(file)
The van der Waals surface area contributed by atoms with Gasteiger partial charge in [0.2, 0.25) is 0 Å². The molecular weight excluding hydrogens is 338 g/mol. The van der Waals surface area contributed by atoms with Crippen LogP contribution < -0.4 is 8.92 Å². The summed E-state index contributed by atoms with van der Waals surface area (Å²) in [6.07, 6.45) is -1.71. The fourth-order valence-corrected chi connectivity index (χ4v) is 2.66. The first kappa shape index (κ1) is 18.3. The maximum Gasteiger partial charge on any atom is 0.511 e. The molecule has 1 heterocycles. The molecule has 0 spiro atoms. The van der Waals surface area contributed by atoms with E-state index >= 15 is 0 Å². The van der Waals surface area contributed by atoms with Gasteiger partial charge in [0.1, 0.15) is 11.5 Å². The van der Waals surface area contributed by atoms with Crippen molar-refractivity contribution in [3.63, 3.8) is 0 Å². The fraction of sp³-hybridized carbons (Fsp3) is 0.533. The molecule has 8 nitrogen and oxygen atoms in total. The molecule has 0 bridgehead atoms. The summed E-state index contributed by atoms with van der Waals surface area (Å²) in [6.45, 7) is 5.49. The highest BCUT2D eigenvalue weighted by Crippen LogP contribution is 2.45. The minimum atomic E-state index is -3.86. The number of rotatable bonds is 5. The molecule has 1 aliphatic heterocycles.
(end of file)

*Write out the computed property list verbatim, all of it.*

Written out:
The van der Waals surface area contributed by atoms with Gasteiger partial charge in [0.2, 0.25) is 0 Å². The molecular weight excluding hydrogens is 338 g/mol. The van der Waals surface area contributed by atoms with Crippen LogP contribution < -0.4 is 8.92 Å². The summed E-state index contributed by atoms with van der Waals surface area (Å²) in [6.07, 6.45) is -1.71. The fourth-order valence-corrected chi connectivity index (χ4v) is 2.66. The first kappa shape index (κ1) is 18.3. The maximum Gasteiger partial charge on any atom is 0.511 e. The molecule has 1 heterocycles. The molecule has 0 spiro atoms. The van der Waals surface area contributed by atoms with E-state index >= 15 is 0 Å². The van der Waals surface area contributed by atoms with Gasteiger partial charge in [0.1, 0.15) is 11.5 Å². The van der Waals surface area contributed by atoms with Crippen molar-refractivity contribution in [3.63, 3.8) is 0 Å². The fraction of sp³-hybridized carbons (Fsp3) is 0.533. The molecule has 8 nitrogen and oxygen atoms in total. The molecule has 0 bridgehead atoms. The summed E-state index contributed by atoms with van der Waals surface area (Å²) in [6.45, 7) is 5.49. The highest BCUT2D eigenvalue weighted by Crippen LogP contribution is 2.45. The minimum atomic E-state index is -3.86. The number of rotatable bonds is 5. The molecule has 1 aliphatic heterocycles.